Aid deliveries into Gaza from Egypt have reached an average of 100 trucks a day, U.S. humanitarian envoy for the war David Satterfield said Thursday. Relief workers say that is still far below what is needed.
A QUICKENING EXODUS
The exodus from Gaza City and surrounding areas in the north has picked up in recent days. The U.N. said 50,000 people fled south on Gaza’s main highway Wednesday.
Similar-sized crowds streamed out on Thursday, according to an Associated Press reporter on the scene as they arrived out of the northern zone. Shots rang out in the distance and smoke rose from blocks away as families made their way on foot with only what they could carry. Others rode on horse-drawn carts.
“I’m carrying my house on my back,” said Kamal Nsew, a 28-year-old, pointing to the possessions tied to his body. He had been walking three hours, he said. “We’ve been expelled, we’ve been put through a catastrophe. I don’t know where my people are and don’t know what is coming for us.”
His use of the Arabic word “nakba,” — which literally means “catastrophe” — is a reference to the expulsion or flight of about 700,000 Palestinians from their homes in what is now Israel during the 1948 war around Israel’s creation. More than half of Gaza’s residents are refugees from that war, or their descendants.
The Hamas-run Interior Ministry, which has urged Palestinians to stay in their homes, has told news outlets not to circulate footage of people fleeing.
A month of relentless bombardment in Gaza since the Hamas attack has killed more than 10,800 Palestinians — nearly two-thirds of them women and minors, according to the Health Ministry in the Hamas-run territory. More than 2,300 others are believed to have been buried by strikes that in some cases have demolished entire city blocks.
Israeli officials say thousands of Palestinian militants have been killed, and blame civilian deaths on Hamas, accusing it of operating in residential areas and using Palestinian civilians as human shields. Hamas has denied this. Gaza’s Health Ministry does not distinguish between civilians and combatants in its casualty reports.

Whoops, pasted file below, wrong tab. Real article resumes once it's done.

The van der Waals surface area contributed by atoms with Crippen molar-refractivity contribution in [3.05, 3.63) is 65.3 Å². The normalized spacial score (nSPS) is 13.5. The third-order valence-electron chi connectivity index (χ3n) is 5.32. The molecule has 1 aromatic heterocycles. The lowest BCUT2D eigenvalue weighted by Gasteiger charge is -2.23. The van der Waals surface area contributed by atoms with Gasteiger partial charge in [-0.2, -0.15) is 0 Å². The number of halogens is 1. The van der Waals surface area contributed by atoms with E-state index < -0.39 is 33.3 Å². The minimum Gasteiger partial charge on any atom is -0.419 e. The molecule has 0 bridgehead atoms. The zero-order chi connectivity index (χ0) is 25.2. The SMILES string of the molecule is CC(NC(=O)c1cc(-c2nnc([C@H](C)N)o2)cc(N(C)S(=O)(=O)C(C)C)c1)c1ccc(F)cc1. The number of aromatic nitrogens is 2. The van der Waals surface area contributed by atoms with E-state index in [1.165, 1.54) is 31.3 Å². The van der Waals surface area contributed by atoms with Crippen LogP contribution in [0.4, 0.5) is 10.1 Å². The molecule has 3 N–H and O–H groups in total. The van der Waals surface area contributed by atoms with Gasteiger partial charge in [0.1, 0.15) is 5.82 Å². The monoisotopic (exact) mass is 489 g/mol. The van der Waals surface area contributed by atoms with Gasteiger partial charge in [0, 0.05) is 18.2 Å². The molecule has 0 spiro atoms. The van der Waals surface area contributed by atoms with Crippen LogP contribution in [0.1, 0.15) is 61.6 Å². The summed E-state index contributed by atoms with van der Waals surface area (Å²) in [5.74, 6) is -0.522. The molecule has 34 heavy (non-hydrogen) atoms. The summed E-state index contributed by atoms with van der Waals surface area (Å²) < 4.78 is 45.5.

More than 1,400 people have died in Israel since the start of the war, most of them civilians killed by Hamas militants during their initial incursion. Israel says 32 of its soldiers have been killed in Gaza since the ground offensive began.
Palestinian militants have continued to fire rockets into Israel, and some 250,000 Israelis have been forced to evacuate from communities near Gaza and along the northern border with Lebanon, where Israeli forces and Hezbollah militants have traded fire repeatedly.
A drone exploded in the yard of a house in Israel’s Red Sea city of Eilat, causing no injuries, and a long-range surface-to-surface missile — whose source was under investigation — was intercepted before entering Israeli airspace, the military said. Yemen’s Houthi rebels said they fired a batch of missiles at Israel on Thursday, including toward Eilat — at least the fifth time the Iranian-backed force has tried to strike Israel.
In the occupied West Bank, Israeli forces carried out their most intense raid in decades, storming the city of Jenin before dawn, sparking battles with Palestinian fighters that lasted into the afternoon and included an Israeli drone strike. At least 13 Palestinians were killed in the fighting, the Palestinian Health Ministry said, and Hamas acknowledged nine of them as its fighters. The Israeli military put the number of militants killed at 10.
Associated Press writers Najib Jobain in Khan Younis; Amy Teibel and Isabel DeBre in Jerusalem; Samy Magdy in Cairo; Kareem Chehayeb in Beirut; and Matthew Lee in Seoul, South Korea, contributed to this report. Mroue reported from Beirut and Jeffery from Cairo.
This version corrects that Matthew Lee contributed from Seoul, South Korea, not Washington.
Full AP coverage at https://apnews.com/hub/israel-hamas-war.